Today is undoubtedly a landmark moment but – as foreshadowed in earlier posts – the regime will be more restrictive than many persons in the media, and certain commentators, had claimed a few months ago. The reason is that the medicines legislation (and not just the Misuse of Drugs Act 1971) was/is bound to set the ‘pace’ in relation to Cannabis-based medicinal products (CBMPs).
The relevant legislation is The Misuse of Drugs (Amendments) (Cannabis and Licence Fees) (E.W.&S) Regulations 2018 (SI 2018 No.1055), which came into force today.
A useful and comprehensive statement of the current position has been published by the MHRA [link] “The supply, manufacture, importation and distribution of unlicensed cannabis-based products for medicinal use in humans ‘specials’”
A letter dated 31st Oct 2018 from the DHSC and NHS England is informative [link] but there are two statements within it that need to be treated with discretion:
“Moving cannabis based products for medicinal use to schedule 2 will mean those [products] can be prescribed medicinally where there is an unmet clinical need” [p.1]
and that –
“the Government has chosen to restrict the decision to prescribe cannabis-based products for medicinal use to only those clinicians listed on the Specialist Register of the General Medical Council. This restriction has been set out in regulations.” [p.2]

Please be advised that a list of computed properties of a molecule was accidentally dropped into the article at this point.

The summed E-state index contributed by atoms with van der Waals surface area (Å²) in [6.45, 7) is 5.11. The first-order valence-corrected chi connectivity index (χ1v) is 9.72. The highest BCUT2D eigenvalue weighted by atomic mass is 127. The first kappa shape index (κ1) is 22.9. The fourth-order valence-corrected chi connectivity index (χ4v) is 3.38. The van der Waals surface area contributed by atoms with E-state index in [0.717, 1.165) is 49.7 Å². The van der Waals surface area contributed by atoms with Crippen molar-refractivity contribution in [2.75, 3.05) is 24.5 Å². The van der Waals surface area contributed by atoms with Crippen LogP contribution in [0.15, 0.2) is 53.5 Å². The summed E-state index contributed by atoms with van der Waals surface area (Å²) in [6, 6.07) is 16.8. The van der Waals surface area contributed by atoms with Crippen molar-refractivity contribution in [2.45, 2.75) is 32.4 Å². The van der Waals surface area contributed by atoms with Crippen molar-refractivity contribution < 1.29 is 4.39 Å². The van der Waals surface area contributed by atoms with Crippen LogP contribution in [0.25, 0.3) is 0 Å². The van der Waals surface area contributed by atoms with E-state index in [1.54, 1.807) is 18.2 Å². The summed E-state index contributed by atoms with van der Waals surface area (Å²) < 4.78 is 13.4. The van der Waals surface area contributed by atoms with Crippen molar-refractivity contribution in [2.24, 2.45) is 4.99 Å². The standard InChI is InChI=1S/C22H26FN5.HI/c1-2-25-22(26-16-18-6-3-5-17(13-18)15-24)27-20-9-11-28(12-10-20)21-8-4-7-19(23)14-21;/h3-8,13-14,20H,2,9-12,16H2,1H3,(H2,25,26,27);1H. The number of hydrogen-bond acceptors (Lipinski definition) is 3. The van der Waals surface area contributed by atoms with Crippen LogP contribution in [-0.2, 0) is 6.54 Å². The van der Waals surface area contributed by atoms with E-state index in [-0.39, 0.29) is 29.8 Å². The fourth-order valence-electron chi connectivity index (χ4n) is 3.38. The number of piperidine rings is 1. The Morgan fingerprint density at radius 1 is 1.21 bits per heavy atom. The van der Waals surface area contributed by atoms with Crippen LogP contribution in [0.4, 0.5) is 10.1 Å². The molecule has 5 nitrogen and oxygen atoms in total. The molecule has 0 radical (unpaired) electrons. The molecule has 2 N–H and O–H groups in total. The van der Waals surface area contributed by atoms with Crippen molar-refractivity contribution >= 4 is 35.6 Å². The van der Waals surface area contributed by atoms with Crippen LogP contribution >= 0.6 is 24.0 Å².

The latter statement is true if the CBMP is unlicensed: in which event, the product must be treated as a “special”. However, IF a CBMP has a “marketing authorisation”, the MHRA state that this prescribing restriction “will no longer apply” [p.6]:
“The Misuse of Drugs Regulations 2001, as amended by [SI 2018 No.1055], provide that the prescriber must be a Specialist doctor registered on the General Medical Council (GMC) Specialist Register to be able to issue prescriptions for unlicensed CBPMs. Once a substance receives Marketing Authorisation this prescribing restriction will no longer apply, and the product is available for patient use as other Schedule 2 drugs. See Regulation 16A of the 2001 Regulations.“
Regardless of whether the CBMP is unlicensed or has a “marketing authorisation”, professional and regulatory guidelines, and ethical considerations, will be relevant. But, how long will it take for a CBMP to acquire a full “marketing authorisation”?
Note that a CBMP (as defined in the Regulations) can be “cannabis” or “cannabis resin” – but, it must be “produced for medicinal use in humans” (and meet the remaining parts of the definition). The MHRA document makes clear that a CBMP that is unlicensed must meet the specifications of a Specialist Medical Practitioner. A CBMP will only acquire a “marketing authorisation” if it satisfies the stringent requirements for doing so. It remains to be seen which products are considered by the regulatory bodies to be eligible for prescribing.
A CBMP remains a “controlled drug” for the purposes of the MDA 1971.